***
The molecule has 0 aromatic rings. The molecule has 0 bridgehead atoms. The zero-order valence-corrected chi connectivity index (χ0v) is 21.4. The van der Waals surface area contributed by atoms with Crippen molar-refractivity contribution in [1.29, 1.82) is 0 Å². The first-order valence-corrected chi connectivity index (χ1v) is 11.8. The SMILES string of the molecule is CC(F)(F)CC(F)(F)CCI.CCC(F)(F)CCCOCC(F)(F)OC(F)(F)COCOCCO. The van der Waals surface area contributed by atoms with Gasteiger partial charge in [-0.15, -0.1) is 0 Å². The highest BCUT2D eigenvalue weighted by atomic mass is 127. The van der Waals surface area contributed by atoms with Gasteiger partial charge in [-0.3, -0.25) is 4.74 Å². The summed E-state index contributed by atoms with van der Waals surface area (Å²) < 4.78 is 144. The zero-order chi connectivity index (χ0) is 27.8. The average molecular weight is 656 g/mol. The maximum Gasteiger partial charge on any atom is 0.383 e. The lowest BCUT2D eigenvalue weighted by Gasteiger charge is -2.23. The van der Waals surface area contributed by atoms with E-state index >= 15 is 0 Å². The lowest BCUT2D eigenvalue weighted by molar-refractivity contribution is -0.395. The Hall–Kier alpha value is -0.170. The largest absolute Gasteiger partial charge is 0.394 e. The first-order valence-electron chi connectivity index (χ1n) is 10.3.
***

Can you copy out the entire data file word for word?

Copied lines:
The molecule has 0 aromatic rings. The molecule has 0 bridgehead atoms. The zero-order valence-corrected chi connectivity index (χ0v) is 21.4. The van der Waals surface area contributed by atoms with Crippen molar-refractivity contribution in [1.29, 1.82) is 0 Å². The first-order valence-corrected chi connectivity index (χ1v) is 11.8. The SMILES string of the molecule is CC(F)(F)CC(F)(F)CCI.CCC(F)(F)CCCOCC(F)(F)OC(F)(F)COCOCCO. The van der Waals surface area contributed by atoms with Gasteiger partial charge in [-0.15, -0.1) is 0 Å². The highest BCUT2D eigenvalue weighted by atomic mass is 127. The van der Waals surface area contributed by atoms with Gasteiger partial charge in [-0.3, -0.25) is 4.74 Å². The summed E-state index contributed by atoms with van der Waals surface area (Å²) < 4.78 is 144. The zero-order chi connectivity index (χ0) is 27.8. The average molecular weight is 656 g/mol. The maximum Gasteiger partial charge on any atom is 0.383 e. The lowest BCUT2D eigenvalue weighted by Gasteiger charge is -2.23. The van der Waals surface area contributed by atoms with E-state index >= 15 is 0 Å². The lowest BCUT2D eigenvalue weighted by molar-refractivity contribution is -0.395. The Hall–Kier alpha value is -0.170. The largest absolute Gasteiger partial charge is 0.394 e. The first-order valence-electron chi connectivity index (χ1n) is 10.3.